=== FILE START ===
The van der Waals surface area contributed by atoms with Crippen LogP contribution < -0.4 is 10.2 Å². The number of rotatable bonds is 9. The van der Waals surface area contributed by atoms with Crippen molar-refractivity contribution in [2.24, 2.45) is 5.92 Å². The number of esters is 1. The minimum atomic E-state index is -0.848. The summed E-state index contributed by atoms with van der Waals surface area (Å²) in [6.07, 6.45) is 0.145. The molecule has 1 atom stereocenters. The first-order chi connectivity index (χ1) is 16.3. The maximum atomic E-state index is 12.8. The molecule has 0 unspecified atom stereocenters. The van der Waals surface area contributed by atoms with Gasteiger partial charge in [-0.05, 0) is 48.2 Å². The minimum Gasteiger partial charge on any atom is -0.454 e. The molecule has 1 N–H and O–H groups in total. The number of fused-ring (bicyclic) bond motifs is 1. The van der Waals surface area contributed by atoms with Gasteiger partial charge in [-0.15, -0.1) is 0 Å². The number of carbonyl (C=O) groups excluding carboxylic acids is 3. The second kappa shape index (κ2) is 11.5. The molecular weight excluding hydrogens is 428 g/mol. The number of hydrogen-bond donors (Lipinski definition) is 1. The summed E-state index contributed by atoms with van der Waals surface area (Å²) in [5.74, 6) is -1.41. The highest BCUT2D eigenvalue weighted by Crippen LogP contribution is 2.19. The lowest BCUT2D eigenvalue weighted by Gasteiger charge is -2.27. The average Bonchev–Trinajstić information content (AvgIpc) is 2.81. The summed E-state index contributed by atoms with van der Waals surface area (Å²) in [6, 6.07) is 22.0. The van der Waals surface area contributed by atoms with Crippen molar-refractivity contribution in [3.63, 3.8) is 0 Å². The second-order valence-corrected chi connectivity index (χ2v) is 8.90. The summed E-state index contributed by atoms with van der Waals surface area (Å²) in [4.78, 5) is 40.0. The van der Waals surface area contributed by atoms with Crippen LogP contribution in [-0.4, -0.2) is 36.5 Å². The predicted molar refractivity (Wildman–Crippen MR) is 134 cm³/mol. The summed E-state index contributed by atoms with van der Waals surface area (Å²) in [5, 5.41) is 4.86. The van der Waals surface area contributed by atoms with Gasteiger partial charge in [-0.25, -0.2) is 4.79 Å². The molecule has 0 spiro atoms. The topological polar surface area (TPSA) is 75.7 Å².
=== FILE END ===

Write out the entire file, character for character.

The van der Waals surface area contributed by atoms with Crippen LogP contribution < -0.4 is 10.2 Å². The number of rotatable bonds is 9. The van der Waals surface area contributed by atoms with Crippen molar-refractivity contribution in [2.24, 2.45) is 5.92 Å². The number of esters is 1. The minimum atomic E-state index is -0.848. The summed E-state index contributed by atoms with van der Waals surface area (Å²) in [6.07, 6.45) is 0.145. The molecule has 1 atom stereocenters. The first-order chi connectivity index (χ1) is 16.3. The maximum atomic E-state index is 12.8. The molecule has 0 unspecified atom stereocenters. The van der Waals surface area contributed by atoms with Gasteiger partial charge in [-0.05, 0) is 48.2 Å². The minimum Gasteiger partial charge on any atom is -0.454 e. The molecule has 1 N–H and O–H groups in total. The number of fused-ring (bicyclic) bond motifs is 1. The van der Waals surface area contributed by atoms with Gasteiger partial charge in [-0.15, -0.1) is 0 Å². The number of carbonyl (C=O) groups excluding carboxylic acids is 3. The second kappa shape index (κ2) is 11.5. The molecular weight excluding hydrogens is 428 g/mol. The number of hydrogen-bond donors (Lipinski definition) is 1. The summed E-state index contributed by atoms with van der Waals surface area (Å²) in [5.74, 6) is -1.41. The highest BCUT2D eigenvalue weighted by Crippen LogP contribution is 2.19. The lowest BCUT2D eigenvalue weighted by Gasteiger charge is -2.27. The average Bonchev–Trinajstić information content (AvgIpc) is 2.81. The summed E-state index contributed by atoms with van der Waals surface area (Å²) in [6, 6.07) is 22.0. The van der Waals surface area contributed by atoms with Crippen molar-refractivity contribution in [3.63, 3.8) is 0 Å². The second-order valence-corrected chi connectivity index (χ2v) is 8.90. The summed E-state index contributed by atoms with van der Waals surface area (Å²) in [4.78, 5) is 40.0. The van der Waals surface area contributed by atoms with Crippen LogP contribution in [-0.4, -0.2) is 36.5 Å². The predicted molar refractivity (Wildman–Crippen MR) is 134 cm³/mol. The summed E-state index contributed by atoms with van der Waals surface area (Å²) in [5, 5.41) is 4.86. The van der Waals surface area contributed by atoms with Gasteiger partial charge in [-0.25, -0.2) is 4.79 Å². The molecule has 0 spiro atoms. The topological polar surface area (TPSA) is 75.7 Å².